Find the test that’s right for you
Gay and bisexual men having regular sex should get tested every 3 months
If you have ever injected drugs (including performance or image enhancing drugs) you may have been at risk of hepatitis C
Once you know about an infection, treatment means you can do something about it
Today in Scotland a person living with HIV can live a long, healthy life, hepatitis C can be …
… The Employment Equalities (Sexual Orientation) Regulations Act of 2003 protects lesbians, gay men, bisexuals and heterosexuals from Discrimination and harassment on the grounds of sexual orientation.
Advice and further information
Commission for Equality & Human Rights – 0141 248 5833 or www.equalityhumanrights.com
Citizens’ Advice Scotland – www.cas.org.uk
Scottish Law Centres – www.govanlc.com/salc.htm
… of this site.
This website is for everyone; old, young, black, white, female, male, gay, straight, unsure, all of the above, or none of the above. Everyone has sexual health of some sort or another; whether they think it is good, bad, or indifferent. This information is provided so that you can learn more about sexual health, start to think about your own sexual health and the sexual health of others, and be in a position to make the best possible choices about you, your …
… Scotland is a voluntary organisation offering helplines run by a group of parents of lesbian, gay, bisexual and transgender children ( LGBT ). They provide help, information and support for parents and families of lgbt children.
Lothian: Anne 0131 556 6047
Strathclyde Pat 0141 427 3897
Lines are open 9.00am to 10.00pm or you can e-mail:- email@example.com
NHS Health Scotland have …
… most of them have received hepatitis B vaccine. There is a high prevalence of hepatitis B among gay men, so the hepatitis B vaccine is usually made available to them from a sexual health centre. You cannot contract hepatitis B from contaminated food or water and it cannot be spread casually in the workplace. If you are a health care worker with hepatitis B, you must discuss this with your occupational health department.
… Higgins Trust (THT) Scotland (formerly PHACE Scotland).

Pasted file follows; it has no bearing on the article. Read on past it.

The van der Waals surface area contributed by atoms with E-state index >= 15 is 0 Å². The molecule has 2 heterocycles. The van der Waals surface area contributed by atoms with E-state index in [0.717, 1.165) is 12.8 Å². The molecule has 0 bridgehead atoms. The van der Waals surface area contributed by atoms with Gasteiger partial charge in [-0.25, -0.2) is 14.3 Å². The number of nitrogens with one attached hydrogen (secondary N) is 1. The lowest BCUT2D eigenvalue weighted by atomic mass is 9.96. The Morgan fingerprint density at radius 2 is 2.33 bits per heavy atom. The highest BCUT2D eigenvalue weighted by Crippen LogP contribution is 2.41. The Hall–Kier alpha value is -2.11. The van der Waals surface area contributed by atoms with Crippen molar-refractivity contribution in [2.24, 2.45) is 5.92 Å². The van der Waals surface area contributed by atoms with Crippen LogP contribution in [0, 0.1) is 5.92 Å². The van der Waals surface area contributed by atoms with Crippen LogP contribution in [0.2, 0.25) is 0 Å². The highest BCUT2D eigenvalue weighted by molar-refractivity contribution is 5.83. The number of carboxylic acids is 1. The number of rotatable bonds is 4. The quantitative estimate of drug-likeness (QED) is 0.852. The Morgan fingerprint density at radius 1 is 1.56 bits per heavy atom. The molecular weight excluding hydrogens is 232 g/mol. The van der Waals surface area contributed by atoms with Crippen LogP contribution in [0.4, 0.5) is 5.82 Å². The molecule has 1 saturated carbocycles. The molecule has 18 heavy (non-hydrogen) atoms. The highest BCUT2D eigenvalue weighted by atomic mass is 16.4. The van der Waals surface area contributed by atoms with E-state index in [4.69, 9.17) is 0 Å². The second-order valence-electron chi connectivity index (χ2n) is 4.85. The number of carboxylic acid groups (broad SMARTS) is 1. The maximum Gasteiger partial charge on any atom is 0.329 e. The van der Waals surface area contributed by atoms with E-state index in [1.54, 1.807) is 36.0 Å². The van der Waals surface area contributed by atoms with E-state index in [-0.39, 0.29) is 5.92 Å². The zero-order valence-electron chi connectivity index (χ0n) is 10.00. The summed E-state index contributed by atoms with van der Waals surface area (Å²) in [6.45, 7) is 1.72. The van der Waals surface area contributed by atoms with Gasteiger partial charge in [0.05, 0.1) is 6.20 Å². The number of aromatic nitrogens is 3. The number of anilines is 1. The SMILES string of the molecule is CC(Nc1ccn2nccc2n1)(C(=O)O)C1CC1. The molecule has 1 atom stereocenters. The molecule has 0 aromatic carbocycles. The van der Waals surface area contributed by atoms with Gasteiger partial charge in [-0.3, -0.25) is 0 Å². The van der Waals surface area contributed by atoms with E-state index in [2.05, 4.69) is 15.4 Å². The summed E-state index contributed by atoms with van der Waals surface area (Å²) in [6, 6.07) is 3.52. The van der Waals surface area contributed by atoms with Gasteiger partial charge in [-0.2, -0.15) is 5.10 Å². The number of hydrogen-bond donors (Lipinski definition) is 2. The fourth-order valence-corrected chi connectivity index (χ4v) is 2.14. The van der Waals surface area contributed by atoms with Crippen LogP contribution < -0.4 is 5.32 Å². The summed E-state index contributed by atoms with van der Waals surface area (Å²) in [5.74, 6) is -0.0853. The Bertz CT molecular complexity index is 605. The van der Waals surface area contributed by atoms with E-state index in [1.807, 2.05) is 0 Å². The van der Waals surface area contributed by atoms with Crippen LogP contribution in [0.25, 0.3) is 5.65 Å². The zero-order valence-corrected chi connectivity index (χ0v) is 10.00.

It is a postal service for gay and bisexual men living in Lanarkshire who require condoms and lubricant (lube) for anal sex. Free condoms and lube can be posted direct to your address in a discreet wrapper. The Get Rubbered Scheme provides an alternative to the C Card Scheme for men who have sex with men who may be concerned about identifying their sexual orientation when asking for strong condoms. The …
… people in the West of Scotland and there is still no cure for it. More heterosexual people than gay people are getting HIV, and a lot of those are younger people. If you are having penetrative sex, the only way to be sure of avoiding all these is to use a condom or a femidom, preferably with a water based lubricant to make sure it doesn’t burst. Most condoms fail because people aren’t using them properly or they are using the wrong kind of condom for the kind of sex they are …
… have launched a helpline which will provide information and emotional support for lesbian, gay, bisexual and transgender people and their families, friends and supporters across Scotland. The helpline is open every Tuesday and Wednesday from 12 noon to 9.00 p.m., please call: 0300 123 2523. You can also visit their website: www.lgbthealth.org.uk
… Unfortunately anger, abuse and violence in various forms are still directed at lesbian, gay and bisexual people, transgender people can experience ‘transphobia’. This is known as homophobic crime.
Some police forces are more advanced in their recognition and treatment of homophobic crime.
Police Scotland have set up a reporting scheme where homophobic crime can be reported. Officers are trained to acknowledge homophobic incidents such as verbal abuse, assault or …
… The important thing to remember is that you have choices, perhaps more than people who are gay, lesbian and bisexual, even so, you can face pressure from society to conform to the heterosexual norm.
You might not want to. It is important to work out what is right for you.
People who are gay or lesbian are attracted to people the same sex as themselves
Gay men are attracted to other men
Lesbians or ‘gay women’ are attracted to other women
Society seems to expect people to be heterosexual despite the fact that statistically 5-10 people in 100 will be gay, lesbian or bisexual. That means there are possibly half a million gay, lesbian and bisexual people …
… simply means that they have a broader range of people to be attracted to!
Unfortunately, like gay people, they can experience prejudice and discrimination and not only from heterosexual people but from gay people as well.
It is important to remember that all states of attraction are valid and as a society we should welcome all diversities of attraction equally.
The LGBT Centre for Health and Wellbeing have launched a helpline which will provide information and emotional support …
There are lots of people who don’t think of themselves as being gay, lesbian or bisexual, who are sometimes attracted to people of the same sex , or perhaps just one person of the same sex.
Whatever you choose to call yourself all these feelings are normal and healthy. It’s worth mentioning that these feelings sometimes change at different times in your life. Some people don’t realise they are gay, lesbian or bisexual until they are much …
… sex is surprisingly common among men and women, and is not confined simply to stereotypical “ gay ” sex. One recent survey revealed that anal sex is part of 15% of heterosexual couples sex lives. It is used routinely for the pleasure to be derived from the stimulation, as part of sexual experimentation, or where vaginal penetrative sex is unsatisfactory to either partner. It has even been used as an alternative to vaginal sex to prevent conception.
The anus may be stimulated …